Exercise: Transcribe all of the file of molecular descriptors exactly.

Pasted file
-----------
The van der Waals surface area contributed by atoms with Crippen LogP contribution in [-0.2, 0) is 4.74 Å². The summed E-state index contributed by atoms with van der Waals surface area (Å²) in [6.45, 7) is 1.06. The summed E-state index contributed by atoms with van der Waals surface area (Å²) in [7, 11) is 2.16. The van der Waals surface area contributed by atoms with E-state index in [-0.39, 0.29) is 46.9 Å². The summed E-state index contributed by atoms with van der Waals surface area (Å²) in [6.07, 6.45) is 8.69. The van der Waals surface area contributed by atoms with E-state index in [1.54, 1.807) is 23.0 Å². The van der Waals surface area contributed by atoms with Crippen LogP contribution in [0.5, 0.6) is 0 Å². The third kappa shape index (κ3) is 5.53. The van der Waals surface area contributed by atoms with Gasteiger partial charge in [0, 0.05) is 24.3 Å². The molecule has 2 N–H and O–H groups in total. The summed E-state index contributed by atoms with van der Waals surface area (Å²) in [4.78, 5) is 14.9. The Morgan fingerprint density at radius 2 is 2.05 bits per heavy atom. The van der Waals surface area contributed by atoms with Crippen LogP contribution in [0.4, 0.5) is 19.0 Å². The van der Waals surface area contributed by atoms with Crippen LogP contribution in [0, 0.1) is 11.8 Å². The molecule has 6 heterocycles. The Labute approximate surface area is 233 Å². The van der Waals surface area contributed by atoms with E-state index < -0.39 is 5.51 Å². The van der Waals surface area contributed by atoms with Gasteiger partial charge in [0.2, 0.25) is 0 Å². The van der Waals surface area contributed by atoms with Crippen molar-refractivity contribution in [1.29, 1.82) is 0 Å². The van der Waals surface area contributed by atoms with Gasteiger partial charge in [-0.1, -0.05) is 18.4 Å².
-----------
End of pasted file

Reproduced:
The van der Waals surface area contributed by atoms with Crippen LogP contribution in [-0.2, 0) is 4.74 Å². The summed E-state index contributed by atoms with van der Waals surface area (Å²) in [6.45, 7) is 1.06. The summed E-state index contributed by atoms with van der Waals surface area (Å²) in [7, 11) is 2.16. The van der Waals surface area contributed by atoms with E-state index in [-0.39, 0.29) is 46.9 Å². The summed E-state index contributed by atoms with van der Waals surface area (Å²) in [6.07, 6.45) is 8.69. The van der Waals surface area contributed by atoms with E-state index in [1.54, 1.807) is 23.0 Å². The van der Waals surface area contributed by atoms with Crippen LogP contribution in [0.5, 0.6) is 0 Å². The third kappa shape index (κ3) is 5.53. The van der Waals surface area contributed by atoms with Gasteiger partial charge in [0, 0.05) is 24.3 Å². The molecule has 2 N–H and O–H groups in total. The summed E-state index contributed by atoms with van der Waals surface area (Å²) in [4.78, 5) is 14.9. The Morgan fingerprint density at radius 2 is 2.05 bits per heavy atom. The van der Waals surface area contributed by atoms with Crippen LogP contribution in [0.4, 0.5) is 19.0 Å². The van der Waals surface area contributed by atoms with Crippen LogP contribution in [0, 0.1) is 11.8 Å². The molecule has 6 heterocycles. The Labute approximate surface area is 233 Å². The van der Waals surface area contributed by atoms with E-state index < -0.39 is 5.51 Å². The van der Waals surface area contributed by atoms with Gasteiger partial charge in [0.2, 0.25) is 0 Å². The van der Waals surface area contributed by atoms with Crippen molar-refractivity contribution in [1.29, 1.82) is 0 Å². The van der Waals surface area contributed by atoms with Gasteiger partial charge in [-0.1, -0.05) is 18.4 Å².